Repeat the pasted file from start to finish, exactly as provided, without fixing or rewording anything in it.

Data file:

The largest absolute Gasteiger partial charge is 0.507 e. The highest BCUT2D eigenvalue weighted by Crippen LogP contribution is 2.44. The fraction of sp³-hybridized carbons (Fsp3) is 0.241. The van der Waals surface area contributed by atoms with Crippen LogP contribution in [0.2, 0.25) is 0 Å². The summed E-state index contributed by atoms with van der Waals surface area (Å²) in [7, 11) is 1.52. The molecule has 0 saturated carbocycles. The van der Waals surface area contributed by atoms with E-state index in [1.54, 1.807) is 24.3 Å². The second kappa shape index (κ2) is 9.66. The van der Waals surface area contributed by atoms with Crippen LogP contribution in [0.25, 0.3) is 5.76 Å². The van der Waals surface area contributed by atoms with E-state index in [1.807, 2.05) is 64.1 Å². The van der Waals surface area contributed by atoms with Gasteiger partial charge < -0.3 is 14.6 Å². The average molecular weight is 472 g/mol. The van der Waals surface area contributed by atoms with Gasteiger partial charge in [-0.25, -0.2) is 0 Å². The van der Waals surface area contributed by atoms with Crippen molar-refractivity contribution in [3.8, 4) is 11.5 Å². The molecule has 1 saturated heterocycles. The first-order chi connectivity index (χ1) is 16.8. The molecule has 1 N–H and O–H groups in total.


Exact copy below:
The largest absolute Gasteiger partial charge is 0.507 e. The highest BCUT2D eigenvalue weighted by Crippen LogP contribution is 2.44. The fraction of sp³-hybridized carbons (Fsp3) is 0.241. The van der Waals surface area contributed by atoms with Crippen LogP contribution in [0.2, 0.25) is 0 Å². The summed E-state index contributed by atoms with van der Waals surface area (Å²) in [7, 11) is 1.52. The molecule has 0 saturated carbocycles. The van der Waals surface area contributed by atoms with E-state index in [1.54, 1.807) is 24.3 Å². The second kappa shape index (κ2) is 9.66. The van der Waals surface area contributed by atoms with Crippen LogP contribution in [0.25, 0.3) is 5.76 Å². The van der Waals surface area contributed by atoms with E-state index in [1.807, 2.05) is 64.1 Å². The van der Waals surface area contributed by atoms with Gasteiger partial charge < -0.3 is 14.6 Å². The average molecular weight is 472 g/mol. The van der Waals surface area contributed by atoms with Gasteiger partial charge in [-0.25, -0.2) is 0 Å². The van der Waals surface area contributed by atoms with Crippen molar-refractivity contribution in [3.8, 4) is 11.5 Å². The molecule has 1 saturated heterocycles. The first-order chi connectivity index (χ1) is 16.8. The molecule has 1 N–H and O–H groups in total.